Going into Tuesday night, Louisiana and Oregon were the only states where defendants can be convicted of felonies without unanimous verdicts. Non-unanimous juries are considered a vestige of the Jim Crow era, when racial segregation was written into laws after the Civil War. Unanimity already was required in capital trials and those for lesser felonies decided by six-member juries.
At around 10 p.m., it was announced that the amendment passed with 64 percent of the vote, ending the 120-year practice. It take effect next year, when it will be applied to trials involving crimes committed on or after Jan. 1, 2019.
The statewide effort to create a constitutional amendment requiring a unanimous jury vote for a conviction came to Uptown New Orleans this week, registering voters and rallying supporters for the Nov. 6 ballot question.
When Mayor LaToya Cantrell addressed the Bureau of Governmental Research on Tuesday, she was quick to talk about her desire to add currently exempt property to the tax rolls while also re-distributing other tax dollars that are generated in New Orleans, especially those collected by the tourism industry. Even though the City Council recently proposed new millage to support senior citizens, Cantrell told the packed house that New Orleans could not tax our way into prosperity and has been clear that a budget shortfall of at least $24 million is anticipated for 2019.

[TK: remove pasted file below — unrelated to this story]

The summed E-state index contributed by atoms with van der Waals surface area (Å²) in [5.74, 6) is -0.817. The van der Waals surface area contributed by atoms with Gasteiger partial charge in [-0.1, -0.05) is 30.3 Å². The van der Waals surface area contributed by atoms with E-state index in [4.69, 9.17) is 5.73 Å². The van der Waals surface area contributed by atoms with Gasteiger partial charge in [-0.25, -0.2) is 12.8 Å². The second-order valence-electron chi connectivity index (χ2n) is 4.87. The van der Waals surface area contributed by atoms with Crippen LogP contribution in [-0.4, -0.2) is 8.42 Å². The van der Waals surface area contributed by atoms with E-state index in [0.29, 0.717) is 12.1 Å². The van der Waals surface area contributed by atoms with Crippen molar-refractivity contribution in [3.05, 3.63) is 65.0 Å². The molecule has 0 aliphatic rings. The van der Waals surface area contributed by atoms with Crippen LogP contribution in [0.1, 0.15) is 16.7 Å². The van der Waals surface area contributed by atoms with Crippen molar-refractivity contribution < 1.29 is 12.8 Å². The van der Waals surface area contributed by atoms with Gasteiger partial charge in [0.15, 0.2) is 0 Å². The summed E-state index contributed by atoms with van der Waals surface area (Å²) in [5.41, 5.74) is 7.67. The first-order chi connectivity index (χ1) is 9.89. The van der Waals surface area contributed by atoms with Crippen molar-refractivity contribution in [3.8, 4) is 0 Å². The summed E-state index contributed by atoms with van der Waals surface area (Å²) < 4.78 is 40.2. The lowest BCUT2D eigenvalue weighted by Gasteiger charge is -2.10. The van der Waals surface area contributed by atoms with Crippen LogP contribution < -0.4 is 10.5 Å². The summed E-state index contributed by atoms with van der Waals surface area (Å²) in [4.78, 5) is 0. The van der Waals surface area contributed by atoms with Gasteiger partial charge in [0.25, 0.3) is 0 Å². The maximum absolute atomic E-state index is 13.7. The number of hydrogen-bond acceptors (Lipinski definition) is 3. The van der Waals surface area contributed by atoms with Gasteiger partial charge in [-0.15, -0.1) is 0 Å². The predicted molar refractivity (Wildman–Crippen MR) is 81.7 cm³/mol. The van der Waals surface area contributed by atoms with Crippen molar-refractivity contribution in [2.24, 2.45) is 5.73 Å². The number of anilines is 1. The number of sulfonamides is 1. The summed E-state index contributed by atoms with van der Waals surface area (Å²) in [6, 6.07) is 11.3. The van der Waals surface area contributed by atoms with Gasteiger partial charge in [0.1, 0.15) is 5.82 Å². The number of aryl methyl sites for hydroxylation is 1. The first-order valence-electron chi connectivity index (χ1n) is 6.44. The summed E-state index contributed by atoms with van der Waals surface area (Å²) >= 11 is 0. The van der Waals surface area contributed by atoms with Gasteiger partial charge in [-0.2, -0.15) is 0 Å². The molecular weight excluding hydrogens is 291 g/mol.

Attorney Royce Duplessis overwhelmingly won Saturday’s special election to fill the District 93 seat in the state House of Representatives being vacated by Helena Moreno, according to official results.